"No props, no sets, no costumes, no instruments — just four women in black singing about the life of a medieval British saint. Somehow this produced theatre of the highest order; a spectacular demonstration of ensemble founder Katarina Livljanic at her most creative and imaginative"
In Dalmatica: Chants of the Adriatic, the ensemble turned the space of City Recital Hall into a cathedral, utilising the resonant space to take the audience on a meditative and atmospheric journey through a unique and fascinating corner of sacred music, revived from Latin manuscripts and oral tradition. Spanning the course of the liturgical year, the ensemble dovetailed polyphonic and monodic chants – a mix of solo and ensemble pieces – singing from different points in the hall to create an eerie, overlapping sonic experience.
"….a transfixing meditation on mortality conceived by the singer-scholar Katarina Livljanic…In a dance of the living and the dead, [the music] therefore had to be recomposed, using medieval manuscripts and oral customs, for instruments including the rebec, the gusle and the dvojnice. The songs themselves are musically bracing, particularly when sung in ganga, an intensely dissonant multi-part style from the Dalmatian hinterland.. a ritual that alternated solo songs with choral interludes in a simple staging by Sanda Herzic that effectively used the chapel’s aisles and choir loft…. Ms. Livljanic’s pure voice had an incantatory power, not least in a chanted reading from the Book of Revelation, and there was an energy in Kantaduri’s singing..."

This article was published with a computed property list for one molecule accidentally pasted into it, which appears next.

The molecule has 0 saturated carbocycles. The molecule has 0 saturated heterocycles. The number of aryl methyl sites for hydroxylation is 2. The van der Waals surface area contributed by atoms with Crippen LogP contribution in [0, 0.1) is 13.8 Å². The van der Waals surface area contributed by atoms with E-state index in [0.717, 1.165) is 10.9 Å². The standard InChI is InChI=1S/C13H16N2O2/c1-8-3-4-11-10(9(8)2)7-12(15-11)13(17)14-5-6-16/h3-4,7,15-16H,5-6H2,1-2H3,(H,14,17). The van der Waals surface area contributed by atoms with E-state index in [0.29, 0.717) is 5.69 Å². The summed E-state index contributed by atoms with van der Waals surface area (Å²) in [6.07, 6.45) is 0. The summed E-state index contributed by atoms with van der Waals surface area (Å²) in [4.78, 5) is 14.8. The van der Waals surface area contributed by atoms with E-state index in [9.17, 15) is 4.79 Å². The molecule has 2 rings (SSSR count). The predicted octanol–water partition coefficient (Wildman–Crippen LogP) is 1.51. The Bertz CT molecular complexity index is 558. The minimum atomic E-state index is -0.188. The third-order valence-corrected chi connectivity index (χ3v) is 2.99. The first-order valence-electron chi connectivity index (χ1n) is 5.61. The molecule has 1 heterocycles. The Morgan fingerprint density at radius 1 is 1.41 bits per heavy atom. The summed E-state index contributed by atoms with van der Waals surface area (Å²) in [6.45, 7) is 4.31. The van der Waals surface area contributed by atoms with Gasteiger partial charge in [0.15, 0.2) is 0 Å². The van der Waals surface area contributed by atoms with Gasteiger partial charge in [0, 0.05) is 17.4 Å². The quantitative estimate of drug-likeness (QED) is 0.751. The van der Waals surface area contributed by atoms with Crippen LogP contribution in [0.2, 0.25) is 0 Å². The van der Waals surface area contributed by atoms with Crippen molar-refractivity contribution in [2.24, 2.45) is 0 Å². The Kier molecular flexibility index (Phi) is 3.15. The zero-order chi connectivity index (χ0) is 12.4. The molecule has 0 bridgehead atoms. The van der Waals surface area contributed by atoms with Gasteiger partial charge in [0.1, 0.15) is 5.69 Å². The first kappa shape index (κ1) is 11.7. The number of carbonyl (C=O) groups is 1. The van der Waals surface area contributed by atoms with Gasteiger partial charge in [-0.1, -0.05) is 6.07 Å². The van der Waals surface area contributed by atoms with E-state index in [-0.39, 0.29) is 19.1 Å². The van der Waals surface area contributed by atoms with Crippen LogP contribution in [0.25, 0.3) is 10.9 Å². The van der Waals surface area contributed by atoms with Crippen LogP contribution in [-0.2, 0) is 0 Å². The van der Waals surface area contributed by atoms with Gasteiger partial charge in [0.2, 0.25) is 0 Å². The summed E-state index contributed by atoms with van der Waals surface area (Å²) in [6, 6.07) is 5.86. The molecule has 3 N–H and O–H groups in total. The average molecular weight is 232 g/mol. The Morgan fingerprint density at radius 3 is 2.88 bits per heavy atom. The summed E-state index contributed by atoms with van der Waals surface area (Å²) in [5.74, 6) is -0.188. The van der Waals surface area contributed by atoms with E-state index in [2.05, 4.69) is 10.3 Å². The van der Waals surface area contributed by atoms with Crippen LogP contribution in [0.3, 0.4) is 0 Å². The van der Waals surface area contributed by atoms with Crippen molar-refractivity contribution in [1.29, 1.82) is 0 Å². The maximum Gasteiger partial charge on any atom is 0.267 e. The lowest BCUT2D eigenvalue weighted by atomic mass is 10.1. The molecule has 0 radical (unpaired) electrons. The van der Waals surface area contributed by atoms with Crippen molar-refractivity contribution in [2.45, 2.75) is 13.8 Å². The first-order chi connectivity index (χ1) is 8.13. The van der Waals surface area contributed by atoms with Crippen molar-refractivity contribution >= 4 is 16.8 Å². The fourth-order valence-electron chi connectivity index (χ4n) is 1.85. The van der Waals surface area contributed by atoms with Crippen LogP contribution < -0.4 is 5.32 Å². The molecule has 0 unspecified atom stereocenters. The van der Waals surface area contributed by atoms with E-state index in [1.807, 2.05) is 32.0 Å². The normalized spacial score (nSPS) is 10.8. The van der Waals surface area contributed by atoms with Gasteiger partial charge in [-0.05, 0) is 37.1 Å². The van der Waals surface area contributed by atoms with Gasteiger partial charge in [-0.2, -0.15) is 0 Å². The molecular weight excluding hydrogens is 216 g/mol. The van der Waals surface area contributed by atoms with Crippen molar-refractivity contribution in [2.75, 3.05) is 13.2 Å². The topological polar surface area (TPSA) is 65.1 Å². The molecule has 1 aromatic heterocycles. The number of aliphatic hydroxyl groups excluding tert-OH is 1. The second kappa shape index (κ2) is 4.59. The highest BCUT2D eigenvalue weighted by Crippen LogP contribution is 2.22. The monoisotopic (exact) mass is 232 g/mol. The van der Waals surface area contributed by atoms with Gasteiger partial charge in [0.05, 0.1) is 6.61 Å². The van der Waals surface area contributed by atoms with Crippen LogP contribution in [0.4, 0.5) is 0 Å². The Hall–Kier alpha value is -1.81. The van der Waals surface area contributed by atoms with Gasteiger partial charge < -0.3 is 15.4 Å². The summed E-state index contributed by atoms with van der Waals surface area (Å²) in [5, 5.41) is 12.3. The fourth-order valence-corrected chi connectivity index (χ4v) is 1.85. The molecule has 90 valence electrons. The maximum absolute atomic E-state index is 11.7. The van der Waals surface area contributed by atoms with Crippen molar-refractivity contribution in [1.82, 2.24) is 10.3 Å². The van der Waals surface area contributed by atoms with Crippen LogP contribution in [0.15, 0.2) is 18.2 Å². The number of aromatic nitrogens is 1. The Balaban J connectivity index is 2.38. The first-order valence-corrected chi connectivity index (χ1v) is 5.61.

Ms. Livljanic enacted the ancient drama with splendidly pure singing in Croatian, urgent narration, a penetrating gaze and expressive hands. (…) What makes “Judith” seem almost startlingly modern and metaphysical at times is Ms. Livljanic’s incorporation of other 16th-century texts dealing with inner dialogues at climactic moments in the story.
"Everything about this CD is a stroke of genius, beginning with the title (…). The Sequentia/Dialogos tandem has proved to be one of the most fruitful for medieval music. Their understanding of the structural and grace notes gives rise to a subtle interpretation which in some passages produces an intriguing heterophonic effect."
As an aural and visual experience it was one of the most moving events of this year's Festival.
Glowing four-part polyphonies with extreme density… the beauty of these polyphonies bewitches us … Dialogos voices give depth to space and resonance to vaults. Luminous timbres of great homogeneity reflect a subtle, sensitive balance and crystal clear harmony…
One of the most beautiful discs of medieval music to be heard for a very long time. This is an event.
The seven singers know how to give an extraordinary force to this neglected repertoire.